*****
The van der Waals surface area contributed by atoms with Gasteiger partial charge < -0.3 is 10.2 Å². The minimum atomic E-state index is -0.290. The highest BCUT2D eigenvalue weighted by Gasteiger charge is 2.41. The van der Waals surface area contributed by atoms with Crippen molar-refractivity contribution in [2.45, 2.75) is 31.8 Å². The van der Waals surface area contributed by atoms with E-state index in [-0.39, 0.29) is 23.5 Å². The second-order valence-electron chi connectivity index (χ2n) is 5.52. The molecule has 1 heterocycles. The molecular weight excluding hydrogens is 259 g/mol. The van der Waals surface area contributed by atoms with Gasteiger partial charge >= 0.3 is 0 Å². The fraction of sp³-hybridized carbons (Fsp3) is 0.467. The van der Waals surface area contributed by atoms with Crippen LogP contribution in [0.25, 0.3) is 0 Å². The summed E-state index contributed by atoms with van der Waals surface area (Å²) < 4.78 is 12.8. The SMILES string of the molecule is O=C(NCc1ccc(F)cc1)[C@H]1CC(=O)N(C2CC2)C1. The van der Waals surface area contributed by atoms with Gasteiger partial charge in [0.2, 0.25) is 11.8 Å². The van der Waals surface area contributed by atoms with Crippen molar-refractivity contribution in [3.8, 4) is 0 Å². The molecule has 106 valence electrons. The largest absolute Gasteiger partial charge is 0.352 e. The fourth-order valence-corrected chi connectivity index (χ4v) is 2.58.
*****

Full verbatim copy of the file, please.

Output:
The van der Waals surface area contributed by atoms with Gasteiger partial charge < -0.3 is 10.2 Å². The minimum atomic E-state index is -0.290. The highest BCUT2D eigenvalue weighted by Gasteiger charge is 2.41. The van der Waals surface area contributed by atoms with Crippen molar-refractivity contribution in [2.45, 2.75) is 31.8 Å². The van der Waals surface area contributed by atoms with E-state index in [-0.39, 0.29) is 23.5 Å². The second-order valence-electron chi connectivity index (χ2n) is 5.52. The molecule has 1 heterocycles. The molecular weight excluding hydrogens is 259 g/mol. The van der Waals surface area contributed by atoms with Gasteiger partial charge >= 0.3 is 0 Å². The fraction of sp³-hybridized carbons (Fsp3) is 0.467. The van der Waals surface area contributed by atoms with Crippen LogP contribution in [0.25, 0.3) is 0 Å². The summed E-state index contributed by atoms with van der Waals surface area (Å²) < 4.78 is 12.8. The SMILES string of the molecule is O=C(NCc1ccc(F)cc1)[C@H]1CC(=O)N(C2CC2)C1. The van der Waals surface area contributed by atoms with Gasteiger partial charge in [0.2, 0.25) is 11.8 Å². The van der Waals surface area contributed by atoms with Crippen molar-refractivity contribution in [3.8, 4) is 0 Å². The molecule has 106 valence electrons. The largest absolute Gasteiger partial charge is 0.352 e. The fourth-order valence-corrected chi connectivity index (χ4v) is 2.58.